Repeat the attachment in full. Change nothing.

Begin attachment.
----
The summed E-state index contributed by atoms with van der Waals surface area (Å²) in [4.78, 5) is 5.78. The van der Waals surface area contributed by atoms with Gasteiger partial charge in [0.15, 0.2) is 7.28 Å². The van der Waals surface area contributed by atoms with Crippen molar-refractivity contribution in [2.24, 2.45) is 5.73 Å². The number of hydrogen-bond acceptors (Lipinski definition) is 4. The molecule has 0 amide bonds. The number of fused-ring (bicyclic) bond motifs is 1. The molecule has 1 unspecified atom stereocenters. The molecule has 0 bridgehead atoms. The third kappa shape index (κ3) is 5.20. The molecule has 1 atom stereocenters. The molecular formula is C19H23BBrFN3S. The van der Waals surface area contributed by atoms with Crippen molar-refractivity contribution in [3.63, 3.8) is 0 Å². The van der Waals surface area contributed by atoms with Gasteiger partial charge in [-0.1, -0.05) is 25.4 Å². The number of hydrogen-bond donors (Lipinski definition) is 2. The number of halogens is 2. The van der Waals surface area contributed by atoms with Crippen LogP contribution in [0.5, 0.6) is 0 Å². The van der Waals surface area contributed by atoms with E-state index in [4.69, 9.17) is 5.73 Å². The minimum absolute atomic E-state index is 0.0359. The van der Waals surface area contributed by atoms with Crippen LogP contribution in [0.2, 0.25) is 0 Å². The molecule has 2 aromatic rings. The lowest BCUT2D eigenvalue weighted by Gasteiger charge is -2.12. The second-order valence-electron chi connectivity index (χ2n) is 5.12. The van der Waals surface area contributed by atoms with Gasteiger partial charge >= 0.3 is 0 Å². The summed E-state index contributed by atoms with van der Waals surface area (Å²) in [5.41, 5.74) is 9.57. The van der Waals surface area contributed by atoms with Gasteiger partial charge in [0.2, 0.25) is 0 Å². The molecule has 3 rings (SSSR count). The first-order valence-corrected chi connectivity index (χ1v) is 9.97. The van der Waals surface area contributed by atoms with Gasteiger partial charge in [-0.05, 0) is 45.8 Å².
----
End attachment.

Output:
The summed E-state index contributed by atoms with van der Waals surface area (Å²) in [4.78, 5) is 5.78. The van der Waals surface area contributed by atoms with Gasteiger partial charge in [0.15, 0.2) is 7.28 Å². The van der Waals surface area contributed by atoms with Crippen molar-refractivity contribution in [2.24, 2.45) is 5.73 Å². The number of hydrogen-bond acceptors (Lipinski definition) is 4. The molecule has 0 amide bonds. The number of fused-ring (bicyclic) bond motifs is 1. The molecule has 1 unspecified atom stereocenters. The molecule has 0 bridgehead atoms. The third kappa shape index (κ3) is 5.20. The molecule has 1 atom stereocenters. The molecular formula is C19H23BBrFN3S. The van der Waals surface area contributed by atoms with Crippen molar-refractivity contribution in [3.63, 3.8) is 0 Å². The van der Waals surface area contributed by atoms with Gasteiger partial charge in [-0.1, -0.05) is 25.4 Å². The number of hydrogen-bond donors (Lipinski definition) is 2. The number of halogens is 2. The van der Waals surface area contributed by atoms with Crippen LogP contribution in [0.5, 0.6) is 0 Å². The van der Waals surface area contributed by atoms with E-state index in [4.69, 9.17) is 5.73 Å². The minimum absolute atomic E-state index is 0.0359. The van der Waals surface area contributed by atoms with Crippen LogP contribution in [0.2, 0.25) is 0 Å². The molecule has 2 aromatic rings. The lowest BCUT2D eigenvalue weighted by Gasteiger charge is -2.12. The second-order valence-electron chi connectivity index (χ2n) is 5.12. The van der Waals surface area contributed by atoms with Gasteiger partial charge >= 0.3 is 0 Å². The summed E-state index contributed by atoms with van der Waals surface area (Å²) in [5.41, 5.74) is 9.57. The van der Waals surface area contributed by atoms with Gasteiger partial charge in [0.2, 0.25) is 0 Å². The molecule has 3 rings (SSSR count). The first-order valence-corrected chi connectivity index (χ1v) is 9.97. The van der Waals surface area contributed by atoms with Gasteiger partial charge in [-0.05, 0) is 45.8 Å².